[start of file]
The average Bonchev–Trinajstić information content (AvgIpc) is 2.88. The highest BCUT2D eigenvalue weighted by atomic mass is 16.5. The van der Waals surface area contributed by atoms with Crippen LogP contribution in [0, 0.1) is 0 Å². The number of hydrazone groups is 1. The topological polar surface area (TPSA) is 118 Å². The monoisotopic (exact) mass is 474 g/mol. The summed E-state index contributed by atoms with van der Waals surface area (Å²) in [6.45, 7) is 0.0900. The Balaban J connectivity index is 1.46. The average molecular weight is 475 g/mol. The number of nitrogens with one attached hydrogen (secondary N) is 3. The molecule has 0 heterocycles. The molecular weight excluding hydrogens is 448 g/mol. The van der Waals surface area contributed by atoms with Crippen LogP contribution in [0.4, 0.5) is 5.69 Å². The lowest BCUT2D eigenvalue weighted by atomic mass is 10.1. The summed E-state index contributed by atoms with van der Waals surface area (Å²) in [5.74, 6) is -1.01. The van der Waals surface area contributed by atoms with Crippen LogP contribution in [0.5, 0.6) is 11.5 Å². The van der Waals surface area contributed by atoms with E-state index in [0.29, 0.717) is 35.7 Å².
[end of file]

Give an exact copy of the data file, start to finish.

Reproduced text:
The average Bonchev–Trinajstić information content (AvgIpc) is 2.88. The highest BCUT2D eigenvalue weighted by atomic mass is 16.5. The van der Waals surface area contributed by atoms with Crippen LogP contribution in [0, 0.1) is 0 Å². The number of hydrazone groups is 1. The topological polar surface area (TPSA) is 118 Å². The monoisotopic (exact) mass is 474 g/mol. The summed E-state index contributed by atoms with van der Waals surface area (Å²) in [6.45, 7) is 0.0900. The Balaban J connectivity index is 1.46. The average molecular weight is 475 g/mol. The number of nitrogens with one attached hydrogen (secondary N) is 3. The molecule has 0 heterocycles. The molecular weight excluding hydrogens is 448 g/mol. The van der Waals surface area contributed by atoms with Crippen LogP contribution in [0.4, 0.5) is 5.69 Å². The lowest BCUT2D eigenvalue weighted by atomic mass is 10.1. The summed E-state index contributed by atoms with van der Waals surface area (Å²) in [5.74, 6) is -1.01. The van der Waals surface area contributed by atoms with Crippen LogP contribution in [0.5, 0.6) is 11.5 Å². The van der Waals surface area contributed by atoms with E-state index in [0.29, 0.717) is 35.7 Å².